Roll hoops will be also upgraded to handle a load of 20G and will need to pass more rigorous testing before receiving approval. This comes after Zhou Guanyu’s roll hoop collapse at the start of the British Grand Prix in 2022.

The new rules, according to FIA President Mohammed Ben Sulayem, indicate a “hugely exciting future” for Formula 1.

“Today, the FIA is defining a hugely exciting future for the pinnacle of motorsport with the launch of a comprehensive new set of regulations for the 2026 F1 and beyond,” he said.

“Following the publication of 2026 power unit regulations two years ago we have taken the opportunity to redefine the chassis regulations to match the energy requirement of the new power units. The power unit regulations have already resulted in a record number of power unit manufacturers committing to the sport.

“And now, in tandem with chassis regulations that provide for lighter, more agile cars featuring innovative aerodynamic solutions, we have created a set of regulations designed to not only improve racing but also to make the championship even more attractive to PU manufacturers, OEMs and existing competitors. The key features of the 2026 F1 regulations are advanced, sustainability technology and safety.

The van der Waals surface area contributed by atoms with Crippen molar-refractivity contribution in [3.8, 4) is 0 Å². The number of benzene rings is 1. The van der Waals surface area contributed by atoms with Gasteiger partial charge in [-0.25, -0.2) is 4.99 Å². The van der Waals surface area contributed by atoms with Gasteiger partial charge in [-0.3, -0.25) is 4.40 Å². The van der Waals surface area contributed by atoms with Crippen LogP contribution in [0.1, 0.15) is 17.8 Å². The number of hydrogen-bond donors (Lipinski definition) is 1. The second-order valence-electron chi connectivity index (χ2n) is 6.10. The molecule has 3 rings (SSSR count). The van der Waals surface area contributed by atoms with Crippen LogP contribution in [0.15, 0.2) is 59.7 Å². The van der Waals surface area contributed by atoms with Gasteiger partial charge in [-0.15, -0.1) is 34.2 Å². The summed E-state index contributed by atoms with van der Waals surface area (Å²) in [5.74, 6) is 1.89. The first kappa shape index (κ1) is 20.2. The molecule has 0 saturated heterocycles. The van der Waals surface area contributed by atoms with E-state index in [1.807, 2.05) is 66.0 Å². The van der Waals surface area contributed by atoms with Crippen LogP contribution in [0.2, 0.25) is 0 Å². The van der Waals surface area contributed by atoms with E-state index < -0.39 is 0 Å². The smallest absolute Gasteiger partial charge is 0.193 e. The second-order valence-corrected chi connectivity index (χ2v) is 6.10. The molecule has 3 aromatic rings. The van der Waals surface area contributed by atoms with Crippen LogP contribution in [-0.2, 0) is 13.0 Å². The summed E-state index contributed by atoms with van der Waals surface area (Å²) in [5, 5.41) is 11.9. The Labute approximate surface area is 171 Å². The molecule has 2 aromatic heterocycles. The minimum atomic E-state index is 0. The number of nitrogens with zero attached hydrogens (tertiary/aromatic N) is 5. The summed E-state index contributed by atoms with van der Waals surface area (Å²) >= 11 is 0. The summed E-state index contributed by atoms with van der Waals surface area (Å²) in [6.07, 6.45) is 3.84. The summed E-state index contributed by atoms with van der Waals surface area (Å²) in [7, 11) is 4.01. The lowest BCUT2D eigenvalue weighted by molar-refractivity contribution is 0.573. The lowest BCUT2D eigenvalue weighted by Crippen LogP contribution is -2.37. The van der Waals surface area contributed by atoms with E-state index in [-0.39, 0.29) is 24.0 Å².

“Our aim, together with Formula 1, was to produce a car that was right for the future of the sport’s elite category. We believe we have achieved that goal.”

According to Formula 1 CEO Stefano Domenicali the new technical regulations are intended to provide fans with “closer and exciting racing.”

“These regulations mark a significant moment in the future of our sport as we look forward to a new generation of car and power unit that aims to give our fans closer and exciting racing,” Domenicali said.

“The new sustainably fuelled hybrid power unit presents a huge opportunity for the global automotive industry, the drop in fuel has the potential to be used by cars around the world and dramatically cut emissions.

“Its potential is one of the key reasons why we will have a record number of engine suppliers in Formula 1 in 2026.

“We enter this new regulatory cycle with the sport in the strongest position it has ever been, and I am confident that the work done by the FIA to create these regulations will further strengthen the position of the sport around the world.”

FIA single seater director Nikolas Tombazis said: “With this set of regulations the FIA has sought to develop a new generation of cars that are fully in touch with the DNA of Formula 1 – cars that are light, supremely fast and agile but which also remains at the cutting edge of technology.

“To achieve this we worked towards what we called a ‘nimble car’ concept. At the centre of that vision is a redesigned power unit that features a more even split between the power derived from the internal combustion element and electrical power.”